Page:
This is one of my favorite photos from the road trip in Georgia, taken in motion from a car window while passing. However, it's very symbolic of life throughout the country. Outside of Tbilisi, Batumi and a few other larger cities, Georgia is one big rural village, immediately transporting you to a different time and place. For all its beauty, the country is very poor, employment opportunities are limited, and people are tied to a simple existence without a lot of luxuries to which most of us are accustomed. This is part of the country's beauty and fascination, at least for me - an American coming from a middle class, stable environment. A woman who has had plenty of opportunities to achieve almost anything she wanted in life. Nothing has been handed to me, for everything I worked quite hard - getting various degrees and a high education, fighting for positions at work, numerous other things...
I tried to find some statistics about average wages, but they are inconsistent. Figures released in 2015 show that women in Georgia earned an average salary of 697.3 GEL ($270), while a male earns 1,126.8 ($440). So, we can see that men earn substantially more there, regardless of business sector. The average pension is about $75. There is free health care, but nothing is really "free", and more favorable care can be arranged by getting private insurance costing from $10 - $50/month. With such poor wages, this seems almost impossible for most citizens. Georgians pay a flat tax on salaries and fees - 20%. If annual income exceeds 40,000 GEL ($15,600), the State will require additional taxes which are determined by the value of real estate owned by the family. At least, this is according to current information available here. Due to the fertile nature of Georgian soil, food is quite cheap - fresh fruits, vegetables and grains are all produced locally. With meat is another issue - sometimes expensive, and not the best quality, unless you like fatty dishes.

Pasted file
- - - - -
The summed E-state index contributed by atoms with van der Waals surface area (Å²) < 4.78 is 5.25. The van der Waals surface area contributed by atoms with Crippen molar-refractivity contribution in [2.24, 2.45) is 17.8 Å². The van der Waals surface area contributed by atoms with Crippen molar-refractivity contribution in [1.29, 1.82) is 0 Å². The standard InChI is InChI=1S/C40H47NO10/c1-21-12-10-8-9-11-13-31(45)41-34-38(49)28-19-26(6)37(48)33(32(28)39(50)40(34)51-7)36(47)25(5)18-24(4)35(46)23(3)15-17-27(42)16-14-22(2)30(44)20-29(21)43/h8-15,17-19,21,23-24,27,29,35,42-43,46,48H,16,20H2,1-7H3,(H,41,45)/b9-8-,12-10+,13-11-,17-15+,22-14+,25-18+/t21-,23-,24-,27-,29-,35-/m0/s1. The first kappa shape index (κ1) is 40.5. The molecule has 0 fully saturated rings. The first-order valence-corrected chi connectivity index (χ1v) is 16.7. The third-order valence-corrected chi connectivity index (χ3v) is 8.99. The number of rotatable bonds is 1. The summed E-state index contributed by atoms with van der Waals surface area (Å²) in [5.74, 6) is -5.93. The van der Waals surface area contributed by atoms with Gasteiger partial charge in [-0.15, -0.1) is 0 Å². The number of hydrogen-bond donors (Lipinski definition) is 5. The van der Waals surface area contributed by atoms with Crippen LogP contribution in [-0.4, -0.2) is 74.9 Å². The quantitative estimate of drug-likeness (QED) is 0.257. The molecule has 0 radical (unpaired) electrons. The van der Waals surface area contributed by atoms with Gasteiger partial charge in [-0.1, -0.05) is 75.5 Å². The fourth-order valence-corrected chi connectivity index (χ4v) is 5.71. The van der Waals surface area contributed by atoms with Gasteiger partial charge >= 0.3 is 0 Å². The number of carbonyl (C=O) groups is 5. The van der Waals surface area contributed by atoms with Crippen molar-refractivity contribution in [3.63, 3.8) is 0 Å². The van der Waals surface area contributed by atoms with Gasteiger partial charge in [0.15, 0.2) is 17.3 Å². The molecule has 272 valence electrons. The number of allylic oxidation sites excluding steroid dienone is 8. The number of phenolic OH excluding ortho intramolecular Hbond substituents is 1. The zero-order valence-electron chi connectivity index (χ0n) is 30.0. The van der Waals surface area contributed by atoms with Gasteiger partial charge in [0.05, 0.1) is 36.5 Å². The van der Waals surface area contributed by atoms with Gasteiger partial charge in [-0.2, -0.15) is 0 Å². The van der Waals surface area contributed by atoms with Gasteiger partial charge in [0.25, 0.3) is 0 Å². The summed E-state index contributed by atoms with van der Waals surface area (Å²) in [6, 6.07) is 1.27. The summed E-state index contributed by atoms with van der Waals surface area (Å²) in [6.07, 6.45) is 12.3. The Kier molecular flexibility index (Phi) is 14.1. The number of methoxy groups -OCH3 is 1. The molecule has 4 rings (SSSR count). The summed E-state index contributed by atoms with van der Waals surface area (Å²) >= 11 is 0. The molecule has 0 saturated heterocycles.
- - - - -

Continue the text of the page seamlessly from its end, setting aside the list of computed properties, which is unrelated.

I can't really say how living in Georgia is different than life in Russia. In some ways, the systems are the same and village life in each nation mirrors the other based on my experience of traveling in remote parts of both nations. Cultures certainly differ in their openness, friendliness and tolerance for diversity. Georgians by nature are quite animated, friendly and talkative; Russians more cold in appearance, and less animated as a whole. But people are just people....:)
What do you think? Could you live in such a village? This is something I continually ask myself... and the answer remains inconclusive.